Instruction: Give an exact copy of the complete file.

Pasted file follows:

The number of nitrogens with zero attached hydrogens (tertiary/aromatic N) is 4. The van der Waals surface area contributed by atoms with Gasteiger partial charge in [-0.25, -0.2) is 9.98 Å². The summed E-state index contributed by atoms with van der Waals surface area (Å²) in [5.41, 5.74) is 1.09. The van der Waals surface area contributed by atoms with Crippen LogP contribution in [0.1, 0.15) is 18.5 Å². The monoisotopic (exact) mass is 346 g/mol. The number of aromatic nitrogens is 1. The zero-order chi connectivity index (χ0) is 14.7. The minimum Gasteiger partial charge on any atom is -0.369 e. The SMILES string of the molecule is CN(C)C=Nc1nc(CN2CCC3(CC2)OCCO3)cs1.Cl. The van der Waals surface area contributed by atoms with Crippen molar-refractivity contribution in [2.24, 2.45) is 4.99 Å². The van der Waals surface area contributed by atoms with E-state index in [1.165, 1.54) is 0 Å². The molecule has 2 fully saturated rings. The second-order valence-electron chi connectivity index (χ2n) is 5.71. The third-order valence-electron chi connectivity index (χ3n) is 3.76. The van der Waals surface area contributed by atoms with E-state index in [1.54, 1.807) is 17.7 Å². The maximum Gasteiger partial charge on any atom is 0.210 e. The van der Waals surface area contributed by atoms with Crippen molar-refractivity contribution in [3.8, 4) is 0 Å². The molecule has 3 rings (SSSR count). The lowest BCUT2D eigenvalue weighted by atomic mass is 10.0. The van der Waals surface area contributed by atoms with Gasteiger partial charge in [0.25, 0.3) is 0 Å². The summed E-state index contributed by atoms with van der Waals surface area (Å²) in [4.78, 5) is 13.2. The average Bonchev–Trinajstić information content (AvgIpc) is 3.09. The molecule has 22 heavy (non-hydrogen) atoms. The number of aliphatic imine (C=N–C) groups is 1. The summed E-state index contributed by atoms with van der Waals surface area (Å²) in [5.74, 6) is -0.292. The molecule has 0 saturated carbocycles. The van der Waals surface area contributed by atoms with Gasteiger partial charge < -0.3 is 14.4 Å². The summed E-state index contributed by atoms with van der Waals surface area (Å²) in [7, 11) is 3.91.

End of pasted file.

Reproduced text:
The number of nitrogens with zero attached hydrogens (tertiary/aromatic N) is 4. The van der Waals surface area contributed by atoms with Gasteiger partial charge in [-0.25, -0.2) is 9.98 Å². The summed E-state index contributed by atoms with van der Waals surface area (Å²) in [5.41, 5.74) is 1.09. The van der Waals surface area contributed by atoms with Crippen LogP contribution in [0.1, 0.15) is 18.5 Å². The monoisotopic (exact) mass is 346 g/mol. The number of aromatic nitrogens is 1. The zero-order chi connectivity index (χ0) is 14.7. The minimum Gasteiger partial charge on any atom is -0.369 e. The SMILES string of the molecule is CN(C)C=Nc1nc(CN2CCC3(CC2)OCCO3)cs1.Cl. The van der Waals surface area contributed by atoms with Crippen molar-refractivity contribution in [2.24, 2.45) is 4.99 Å². The van der Waals surface area contributed by atoms with E-state index in [1.165, 1.54) is 0 Å². The molecule has 2 fully saturated rings. The second-order valence-electron chi connectivity index (χ2n) is 5.71. The third-order valence-electron chi connectivity index (χ3n) is 3.76. The van der Waals surface area contributed by atoms with E-state index in [1.54, 1.807) is 17.7 Å². The maximum Gasteiger partial charge on any atom is 0.210 e. The van der Waals surface area contributed by atoms with Crippen molar-refractivity contribution in [3.8, 4) is 0 Å². The molecule has 3 rings (SSSR count). The lowest BCUT2D eigenvalue weighted by atomic mass is 10.0. The van der Waals surface area contributed by atoms with Gasteiger partial charge in [0.25, 0.3) is 0 Å². The summed E-state index contributed by atoms with van der Waals surface area (Å²) in [4.78, 5) is 13.2. The average Bonchev–Trinajstić information content (AvgIpc) is 3.09. The molecule has 22 heavy (non-hydrogen) atoms. The number of aliphatic imine (C=N–C) groups is 1. The summed E-state index contributed by atoms with van der Waals surface area (Å²) in [5.74, 6) is -0.292. The molecule has 0 saturated carbocycles. The van der Waals surface area contributed by atoms with Gasteiger partial charge < -0.3 is 14.4 Å². The summed E-state index contributed by atoms with van der Waals surface area (Å²) in [7, 11) is 3.91.